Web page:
How to Crush – and Recover From – a Day in the Mountains

01. Nutrition Always Wins

Performing superhuman feats may look like it comes second-nature to Alex Honnold, but they reflect meticulous planning, training, and dialed-in nutrition. “In my early 20s I was a total dirtbag who ate cheap, unwholesome food and regularly binged on desserts,” says Honnold. “But I was young enough that I could climb every day regardless of what I ate. A decade later I'm starting to notice my recovery a little bit more. I definitely can't live exactly the same way as I did then.”

Focusing on the calories, hydration, and the specific nutrients you need after a long day in the mountains goes a long way in contributing toward consistent efforts. “Good nutrition helps my recovery and it helps with general health,” says Honnold. “I don't get sick as much when I’m eating well. But of all the adjustments I've tried in my nutrition, protein drinks have had the biggest effect on my recovery at the end of a workout.”



02. Pack Expedition Protein

Never miss an opportunity to pack in the protein, especially on long days. Planning ahead makes all the difference when it comes to staying fueled and recovering properly. Follow the Jimmy Chin expedition protocol: One Momentous drink in the morning, one during the climb, one at night. As he says, Momentous is better than “the random chunk of goat or chipati from a street stand.”

Momentous sample packs are perfect for packing along on mountain days. Each sample set includes three single servings of one of our products – Essential Plant and Whey, Strength Recovery and Endurance Recovery – all made from the highest quality ingredients in the world.


03. Log Your Experiences

Climbers like Alex Honnold and Olympic hopefully Claire Buhrfiend don’t underestimate the power of mental preparation. Whether you’re heading out to the mountains or prepping for a climbing competition, getting your mind right is incredibly important. “On the day of a competition, I like to write in my journal about my experience. I start from when I wake up, including how I’m feeling and how my warmup went. Then I make sure to write about how I felt when I was competing, how I performed, and what I can do next time to improve.”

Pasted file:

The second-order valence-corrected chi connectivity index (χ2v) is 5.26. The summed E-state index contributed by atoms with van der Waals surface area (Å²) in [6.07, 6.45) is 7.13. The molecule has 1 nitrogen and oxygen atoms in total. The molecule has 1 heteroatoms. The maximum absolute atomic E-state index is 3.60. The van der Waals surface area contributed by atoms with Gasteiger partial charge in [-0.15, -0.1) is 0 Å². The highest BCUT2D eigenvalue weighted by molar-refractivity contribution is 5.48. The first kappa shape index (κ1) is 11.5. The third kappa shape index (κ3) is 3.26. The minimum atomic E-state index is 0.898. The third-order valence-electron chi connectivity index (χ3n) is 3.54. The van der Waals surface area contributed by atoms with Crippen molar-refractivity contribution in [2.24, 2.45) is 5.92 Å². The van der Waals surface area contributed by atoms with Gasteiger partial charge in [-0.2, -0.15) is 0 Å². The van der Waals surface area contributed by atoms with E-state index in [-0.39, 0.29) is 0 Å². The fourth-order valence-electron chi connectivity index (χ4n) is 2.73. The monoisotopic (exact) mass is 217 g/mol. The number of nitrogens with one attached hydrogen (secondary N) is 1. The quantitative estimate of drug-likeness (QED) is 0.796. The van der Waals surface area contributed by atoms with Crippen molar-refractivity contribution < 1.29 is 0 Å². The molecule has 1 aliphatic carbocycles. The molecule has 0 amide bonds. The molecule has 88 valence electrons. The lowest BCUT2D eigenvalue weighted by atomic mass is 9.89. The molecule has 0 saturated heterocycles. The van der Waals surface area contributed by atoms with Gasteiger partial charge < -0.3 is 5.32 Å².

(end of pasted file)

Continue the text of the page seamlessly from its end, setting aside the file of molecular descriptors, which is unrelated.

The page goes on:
Honnold uses his training journal to revisit his climbs and study his moves. Setting aside the time to reflect and log your experience in a journal helps solidify your memory and learnings. Honnold credits regular journaling and reflection for his strong mental preparation and ability to improve.


04. Evolve Your Training Methodology

The best climbing and mountaineering athletes now train a lot more specifically than 15 years ago. It’s much more systematic, much more methodical, and much more focused. Talent alone isn’t enough. Efficient, consistent training efforts are crucial in order to perform at your best. “To be at the top of your sport these days you have to put it all together,” says Jimmy Chin. “I’ve always said that it’s not about getting in shape. It’s about not getting out of shape.”

Recognizing where your weaknesses lie and then working to fill those gaps is a key part in the evolution of training. For Alex Honnold, grip strength has been his focus. “Aerobic strength and general endurance have come easy to me, but finger strength has always been my biggest weakness.”

“Given the compressed time frame that I live in these days,” says Chin, “I’m really motivated to train in the gym. Especially now that I don’t have as much time in the mountains.”

Team AthLete : Kit DesLauriers

05. Reduce Soreness.
Go Big Tomorrow.

Big mountain athletes like Kit DesLauriers are incorporating regular strength training to supplement – and augment – their experiences on the slopes. Their secret to zero soreness? A quality recovery protein.

“When I first started strength training, I would be so sore after workouts,” says DesLauriers. “So I started experimenting and realized that if I have Momentous right after training then my body wouldn’t be sore. I can go out and do something else that day or have a big day in the mountains the next day. I pack my shoes, my wrist guards, and my recovery drink, and that’s just the way it is.”

If strength training is part of your program, make sure you're consuming at least 20 grams of protein post-workout, preferably the fast-absorbing kind. This will help stimulate protein synthesis and suppress protein breakdown.

RedShift Protein Powder

Our Climber’s Favorite Refuel.

Jimmy, Alex, Claire and Kit have been integral in the development and advancement of our Momentous protein line. Try their favorite Momentous products in your own training.

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